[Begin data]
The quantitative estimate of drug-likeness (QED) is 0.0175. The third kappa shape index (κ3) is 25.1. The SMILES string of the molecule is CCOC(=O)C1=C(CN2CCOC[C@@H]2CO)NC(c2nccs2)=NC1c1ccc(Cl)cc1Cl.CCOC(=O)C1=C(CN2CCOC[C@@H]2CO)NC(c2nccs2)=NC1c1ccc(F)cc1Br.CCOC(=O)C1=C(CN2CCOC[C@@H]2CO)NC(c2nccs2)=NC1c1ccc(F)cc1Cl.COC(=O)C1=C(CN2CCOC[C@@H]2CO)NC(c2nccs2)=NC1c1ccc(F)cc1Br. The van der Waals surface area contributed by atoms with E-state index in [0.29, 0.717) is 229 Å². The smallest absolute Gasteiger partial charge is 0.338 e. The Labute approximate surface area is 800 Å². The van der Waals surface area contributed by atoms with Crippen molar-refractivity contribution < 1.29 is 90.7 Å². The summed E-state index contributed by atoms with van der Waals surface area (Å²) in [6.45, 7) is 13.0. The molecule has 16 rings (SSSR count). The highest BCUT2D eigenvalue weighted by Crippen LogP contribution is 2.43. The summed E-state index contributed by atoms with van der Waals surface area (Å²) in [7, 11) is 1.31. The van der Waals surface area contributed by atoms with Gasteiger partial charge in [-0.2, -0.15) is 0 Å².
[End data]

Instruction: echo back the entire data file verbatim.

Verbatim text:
The quantitative estimate of drug-likeness (QED) is 0.0175. The third kappa shape index (κ3) is 25.1. The SMILES string of the molecule is CCOC(=O)C1=C(CN2CCOC[C@@H]2CO)NC(c2nccs2)=NC1c1ccc(Cl)cc1Cl.CCOC(=O)C1=C(CN2CCOC[C@@H]2CO)NC(c2nccs2)=NC1c1ccc(F)cc1Br.CCOC(=O)C1=C(CN2CCOC[C@@H]2CO)NC(c2nccs2)=NC1c1ccc(F)cc1Cl.COC(=O)C1=C(CN2CCOC[C@@H]2CO)NC(c2nccs2)=NC1c1ccc(F)cc1Br. The van der Waals surface area contributed by atoms with E-state index in [0.29, 0.717) is 229 Å². The smallest absolute Gasteiger partial charge is 0.338 e. The Labute approximate surface area is 800 Å². The van der Waals surface area contributed by atoms with Crippen molar-refractivity contribution < 1.29 is 90.7 Å². The summed E-state index contributed by atoms with van der Waals surface area (Å²) in [6.45, 7) is 13.0. The molecule has 16 rings (SSSR count). The highest BCUT2D eigenvalue weighted by Crippen LogP contribution is 2.43. The summed E-state index contributed by atoms with van der Waals surface area (Å²) in [7, 11) is 1.31. The van der Waals surface area contributed by atoms with Gasteiger partial charge in [-0.2, -0.15) is 0 Å².